1/4 c. Almond butter 6. Allow the bread to cool before slicing, enjoy! CRUMBLE TOPPING: Wildway Grain-Free Apple Cinnamon Granola
COCONUT MACADAMIA CRUSTED SALMON Ingredients:
2 Salmon fillets (wild-caught if possible)*
1. Preheat your oven to 425F. Line a baking sheet with foil and spray with avocado oil.
1/4 c. Macadamia nuts, ground 2. Place salmon fillets on the baking sheet and brush with coconut or avocado oil. Season the fillets with salt and pepper to taste.
1/4 c. Unsweetened coconut flakes, ground 3 tbsp Wildway Grain-Free Toasted Coconut Hot Cereal 2 tbsp Coconut oil, melted Salt and pepper to taste 1/2 lemon, juiced *If your salmon fillets are thicker, around 1 1/2’’, then you will want to cook them for 5 minutes before pressing in the macadamia coconut topping.
3. In a food processor, blend the macadamia nuts and coconut flakes. In a medium dish combine the blended macadamia nuts, coconut flakes, and Wildway Toasted Coconut Hot Cereal. Pour in 2 tbsp coconut oil and stir. 4. Press the macadamia coconut mixture onto the tops of the fillets and squeeze lemon juice over the tops. Place the fillets in the oven and bake for 15-20 minutes until fillets reach 145F internal temperature. Allow the salmon to sit for a few minutes before serving. 5. Serve atop a salad or with tasty sides, enjoy!
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FISH TACOS WITH SUMMER MANGO SALSA Ingredients: (tacos)
Grain-free tortillas 1 lb Cod 1 c. Coconut oil 1 Egg, beaten 1/2 c. Shredded purple cabbage 1/2 c. Wildway Grain-Free Original Hot Cereal 1/2 c. Coconut flour 1 tsp Garlic powder 1/2 tsp Salt OPTIONAL TOPPINGS: avocado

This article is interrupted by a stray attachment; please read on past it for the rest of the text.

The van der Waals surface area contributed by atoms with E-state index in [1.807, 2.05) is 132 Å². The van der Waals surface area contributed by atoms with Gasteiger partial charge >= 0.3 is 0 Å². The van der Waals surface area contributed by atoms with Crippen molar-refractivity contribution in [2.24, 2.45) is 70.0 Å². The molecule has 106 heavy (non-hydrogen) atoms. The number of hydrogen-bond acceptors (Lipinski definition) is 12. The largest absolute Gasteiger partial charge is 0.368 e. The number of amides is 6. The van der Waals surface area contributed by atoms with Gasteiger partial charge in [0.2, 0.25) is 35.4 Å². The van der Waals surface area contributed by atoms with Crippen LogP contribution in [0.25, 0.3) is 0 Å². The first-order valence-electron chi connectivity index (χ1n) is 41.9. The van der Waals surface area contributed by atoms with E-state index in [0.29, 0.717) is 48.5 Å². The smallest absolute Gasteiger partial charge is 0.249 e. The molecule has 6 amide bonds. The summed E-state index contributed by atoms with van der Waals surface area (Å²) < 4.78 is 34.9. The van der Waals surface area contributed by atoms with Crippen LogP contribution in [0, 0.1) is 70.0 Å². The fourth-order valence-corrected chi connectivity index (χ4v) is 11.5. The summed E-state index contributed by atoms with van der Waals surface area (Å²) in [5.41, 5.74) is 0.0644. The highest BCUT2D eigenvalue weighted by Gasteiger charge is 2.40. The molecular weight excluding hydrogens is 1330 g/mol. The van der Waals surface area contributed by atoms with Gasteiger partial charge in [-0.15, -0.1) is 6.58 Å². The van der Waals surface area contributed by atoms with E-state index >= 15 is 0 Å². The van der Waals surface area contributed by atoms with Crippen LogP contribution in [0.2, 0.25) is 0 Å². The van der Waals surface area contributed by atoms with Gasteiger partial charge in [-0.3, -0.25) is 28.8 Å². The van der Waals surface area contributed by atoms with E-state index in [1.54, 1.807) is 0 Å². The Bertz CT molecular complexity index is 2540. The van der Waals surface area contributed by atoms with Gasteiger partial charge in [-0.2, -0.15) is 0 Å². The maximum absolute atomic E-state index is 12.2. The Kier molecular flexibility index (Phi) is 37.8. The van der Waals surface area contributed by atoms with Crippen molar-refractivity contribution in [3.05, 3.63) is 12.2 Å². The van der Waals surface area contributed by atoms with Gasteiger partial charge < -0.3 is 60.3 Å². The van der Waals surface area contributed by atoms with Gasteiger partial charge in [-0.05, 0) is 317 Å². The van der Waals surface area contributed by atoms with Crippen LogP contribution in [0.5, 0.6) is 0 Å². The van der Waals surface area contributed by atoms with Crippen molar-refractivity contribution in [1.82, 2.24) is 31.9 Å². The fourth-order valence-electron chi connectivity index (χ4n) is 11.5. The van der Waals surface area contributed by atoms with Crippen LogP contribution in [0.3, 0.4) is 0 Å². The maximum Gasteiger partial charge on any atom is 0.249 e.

1. Dice the fish into 1-inch pieces.
Ingredients: (mango salsa) 2 Mangoes, peeled and diced 1/2 c. Red onion, diced 1/4 c. Cilantro, finely chopped 1/2 jalapeno, finely diced 1/2 tsp Salt 1 lime, juiced
2. In a medium bowl, combine hot cereal, coconut flour, tapioca flour, garlic powder, salt. Keep the beaten egg in a separate small bowl. 3. In a large pan, heat coconut oil over medium-high heat. While the oil is warming, dip the cod into the egg, then into the flour mixture to evenly coat. 4. Place the pieces of coated fish into the pan and cook for 1-2 minutes on each side until golden brown all around. 5. Remove the fish from the heat and place on a paper towel to absorb excess oil. 6. In a small bowl, combine mango salsa ingredients. 7. Plate your tortillas with the cod and salsa. Top with desired additional toppings like avocado. Enjoy!
YOGA: QUIET THE MIND, FLOW THROUGH THE MOVEMENT
At many points throughout our days we are pulled in multiple directions, both outside of ourselves and within. Our attention is called by such distractions and we lose perspective by getting caught up in feelings and moments. In these times when we feel overwhelmed and outside of ourselves, we turn to movement as a way to lose ourselves restoratively. Now is time to quiet the mind of all distractions, step on your mat and, for this time, leave your troubles and concerns at the edge where the mat and the world meet. Close your eyes and shift your attention to your breath, the rise and fall of your chest, the fullness and hollowness of your belly. Imagine your thoughts in a box and with each inhale and exhale the box getting smaller and smaller as it fades into nothingness. All that is left to focus on is the breath and body. Where are you tense? Shift your attention there until you grow comfortable and the tension subsides. Once you’ve quieted the mind, allow yourself to slowly and mindfully flow through the following movement. All the while, keep your mind fixated on your breath. Inhale. Exhale. Repeat the sequence as long as you feel necessary and as you finish, carry the weightlessness you feel off the mat and into the world. You can do this, you are capable.